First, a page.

5 Organizing Tips for NGOs

Many people tend to think of nonprofits almost exclusively as providing direct services or charity, but the sector is bursting with organizations engaged in advocacy, and in social and cultural change. They are holding governments and corporations accountable, challenging societal acceptance of inequality, racial injustice, and gender-based violence, and fighting to save our environment. Their charitable visions are bigger: transform the world we live in through policy and normative change.

It’s no surprise then that many NGOs are adopting the strategies and tactics of grassroots social justice movements. It’s a smart move. Executed well, organizing creates a base of people who are invested in your work, who are more likely to take action or donate, and who amplify your message and expand your supporter base in new directions. It enables you to flex your power, or to appear bigger and more powerful than you are.

Here are a few tips for NGOs thinking about or just beginning to organize, i.e., to develop and empower volunteer leaders to build community and take actions in support of institutional goals.

1. KNOW WHO AND WHY YOU’RE ORGANIZING.

Organizing takes a lot of effort — from relationship building to oversight to systems and data management. The pay-offs can be huge, but only if you know who you want to mobilize and to what end. What’s your goal? How can a network of engaged individuals help you get there? And what is the ideal makeup of that network of leaders?

2. HAVE ON-RAMPS, A PATHWAY, AND ASKS.

Create a few on-ramps, or easy ways for people to get involved online and offline. Typically, you’ll start small and move people into progressively higher levels of leadership, but it can also be effective to source and bring together new interested leaders around a common goal, as long as you’re providing sufficient training and support.

Next, have a plan for what a logical engagement pathway looks like: what activities do you want people to be doing at different levels of engagement, what opportunities can you dependably create, and what tools and training will you need to provide along the way?

You move individuals up the pathway through the right asks. Making the right ask involves, first, creating opportunities for action that advance your goals. That may include strengthening leaders’ skills or expanding your community base, as much as direct actions like advocating on Capitol Hill. Second, it requires getting to know your individual leaders. Relationships are everything. Know what motivates your leaders, what they’re willing or interested to do, and what they’re good at. The right ask will reflect your organization’s needs AND what the organizer can and is willing to provide. Leverage their strengths, and get comfortable knowing that different individuals will max out at different points along the pathway — and that’s OK.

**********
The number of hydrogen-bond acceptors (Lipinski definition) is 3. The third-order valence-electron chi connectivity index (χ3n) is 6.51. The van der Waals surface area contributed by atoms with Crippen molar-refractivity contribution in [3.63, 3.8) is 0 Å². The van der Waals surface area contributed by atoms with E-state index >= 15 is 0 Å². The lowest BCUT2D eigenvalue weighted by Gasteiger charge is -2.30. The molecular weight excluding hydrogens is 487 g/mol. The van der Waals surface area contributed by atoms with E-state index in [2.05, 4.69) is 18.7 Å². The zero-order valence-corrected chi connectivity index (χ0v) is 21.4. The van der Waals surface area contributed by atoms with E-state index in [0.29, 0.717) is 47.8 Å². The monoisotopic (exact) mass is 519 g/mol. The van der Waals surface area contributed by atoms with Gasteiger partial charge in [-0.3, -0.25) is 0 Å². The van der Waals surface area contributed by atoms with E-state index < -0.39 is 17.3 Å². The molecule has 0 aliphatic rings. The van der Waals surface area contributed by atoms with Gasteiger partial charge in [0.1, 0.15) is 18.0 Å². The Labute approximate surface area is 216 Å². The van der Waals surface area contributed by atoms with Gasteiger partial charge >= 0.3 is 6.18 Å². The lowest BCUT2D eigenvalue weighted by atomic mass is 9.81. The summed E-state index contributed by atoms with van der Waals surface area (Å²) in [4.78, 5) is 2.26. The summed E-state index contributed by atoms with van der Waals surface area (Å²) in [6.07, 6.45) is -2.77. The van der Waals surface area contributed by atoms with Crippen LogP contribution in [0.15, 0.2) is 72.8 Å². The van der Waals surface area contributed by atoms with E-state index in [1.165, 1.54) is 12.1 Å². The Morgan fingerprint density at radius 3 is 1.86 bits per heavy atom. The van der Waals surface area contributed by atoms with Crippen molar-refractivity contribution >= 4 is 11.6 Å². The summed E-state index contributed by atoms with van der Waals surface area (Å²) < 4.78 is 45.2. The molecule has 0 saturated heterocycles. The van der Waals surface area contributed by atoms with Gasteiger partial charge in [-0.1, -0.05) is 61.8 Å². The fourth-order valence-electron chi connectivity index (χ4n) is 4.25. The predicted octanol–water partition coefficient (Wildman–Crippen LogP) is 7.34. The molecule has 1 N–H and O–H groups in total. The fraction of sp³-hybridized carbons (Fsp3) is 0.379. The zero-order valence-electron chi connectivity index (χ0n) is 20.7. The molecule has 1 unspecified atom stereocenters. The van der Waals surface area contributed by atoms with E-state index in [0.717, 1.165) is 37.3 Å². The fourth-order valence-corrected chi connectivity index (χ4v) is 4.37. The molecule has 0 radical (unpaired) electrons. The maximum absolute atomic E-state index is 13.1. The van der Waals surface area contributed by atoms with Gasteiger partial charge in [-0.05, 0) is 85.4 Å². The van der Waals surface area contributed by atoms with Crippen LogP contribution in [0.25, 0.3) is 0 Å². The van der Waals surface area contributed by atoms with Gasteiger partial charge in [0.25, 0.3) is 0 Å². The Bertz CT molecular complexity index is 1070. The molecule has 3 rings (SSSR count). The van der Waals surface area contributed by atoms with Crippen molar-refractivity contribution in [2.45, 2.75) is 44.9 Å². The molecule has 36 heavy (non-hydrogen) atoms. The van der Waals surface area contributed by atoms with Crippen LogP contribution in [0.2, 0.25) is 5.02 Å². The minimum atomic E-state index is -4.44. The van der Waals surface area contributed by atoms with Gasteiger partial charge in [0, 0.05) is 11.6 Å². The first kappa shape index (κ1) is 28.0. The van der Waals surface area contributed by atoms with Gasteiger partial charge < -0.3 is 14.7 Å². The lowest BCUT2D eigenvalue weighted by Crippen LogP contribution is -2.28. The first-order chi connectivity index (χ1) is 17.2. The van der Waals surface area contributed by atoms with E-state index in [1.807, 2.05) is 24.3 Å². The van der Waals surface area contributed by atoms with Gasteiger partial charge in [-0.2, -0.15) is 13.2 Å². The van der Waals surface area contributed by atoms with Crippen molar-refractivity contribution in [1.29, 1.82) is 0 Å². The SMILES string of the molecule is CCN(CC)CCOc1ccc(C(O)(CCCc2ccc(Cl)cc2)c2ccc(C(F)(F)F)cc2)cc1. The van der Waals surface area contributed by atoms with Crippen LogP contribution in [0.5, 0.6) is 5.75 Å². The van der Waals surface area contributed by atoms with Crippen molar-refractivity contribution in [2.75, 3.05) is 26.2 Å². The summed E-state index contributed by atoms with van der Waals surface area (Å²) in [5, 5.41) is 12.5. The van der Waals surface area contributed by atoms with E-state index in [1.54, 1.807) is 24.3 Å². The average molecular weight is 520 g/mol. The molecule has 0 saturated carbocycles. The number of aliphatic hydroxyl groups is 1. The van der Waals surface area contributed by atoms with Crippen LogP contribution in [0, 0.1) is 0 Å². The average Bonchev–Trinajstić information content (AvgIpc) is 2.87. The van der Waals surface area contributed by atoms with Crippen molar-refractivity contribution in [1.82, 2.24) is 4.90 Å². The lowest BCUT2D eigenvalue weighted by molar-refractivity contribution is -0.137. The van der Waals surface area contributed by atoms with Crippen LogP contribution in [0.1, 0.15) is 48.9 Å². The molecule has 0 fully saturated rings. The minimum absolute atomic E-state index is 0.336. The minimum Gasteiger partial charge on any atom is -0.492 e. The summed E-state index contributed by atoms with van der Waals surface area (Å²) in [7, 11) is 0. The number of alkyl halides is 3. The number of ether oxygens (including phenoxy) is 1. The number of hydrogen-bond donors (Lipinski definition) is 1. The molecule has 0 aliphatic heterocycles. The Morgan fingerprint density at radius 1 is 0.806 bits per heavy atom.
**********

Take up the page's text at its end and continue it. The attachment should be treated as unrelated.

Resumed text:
3. FOR THOSE INDIVIDUALS WHO WILL BE LEADING ACTIONS OR MOBILIZING OTHERS IN SUPPORT OF YOUR GOALS, GOOD TRAINING AND TOOLS GO A LONG WAY.

If you can bring everyone together for a day or two in person, do it! If not, at least provide a toolkit or handbook that leaders can refer to, and consider having a few training conference calls or webinars. It will increase your leaders’ capacity and confidence to do more, and that in turn expands your capacity and reach. Connect people before, during, and after trainings to the extent you can: creating a peer network of support helps with idea generation and problem solving, and having quality relationships makes people feel more invested.

4. FOLLOW-UP — AND REGULAR ENGAGEMENT IN GENERAL — IS KEY.

If you don’t follow-up quickly, you will lose momentum and possibly some star leaders. As appropriate send a recap and next steps and connect leaders with each other within a day, or as soon as is feasible, after whatever training or action they’ve participated in. Create other easy, regular touch points with your leaders: for example, low-cost webinars or teleconferences are a good way to keep people plugged into what’s happening with your organization and within the space, and keep them excited about working with you. It’s also a chance to re-connect leaders with each other, provide refreshers on training concepts, and to do a pulse check on how things are going. And never underestimate the power of a one-on-one check-in conversation.

5. BUDDY PAIRS OR TEAMS CAN BREAK DOWN BARRIERS, AND DEVELOP AND MOVE YOUR LEADERS TO ACTION MORE QUICKLY.

Organizing is hard and it may take even good leaders (or experienced leaders operating in a new space) a while to find their footing. Try pairing leaders or creating small teams. Providing your leaders with a source of mutual support as they deal with the challenges and excitement that comes with organizing will help build their confidence, boost ideas, action, and problem solving power, and increase accountability — to one another, to your organization, and to the mission at hand.

Tell me, what have been the most valuable lessons you’ve learned in implementing organizing principles in your work? If you haven’t yet, what’s holding you back? Leave a comment and let me know.

This article was originally published at katehornerconsulting.com.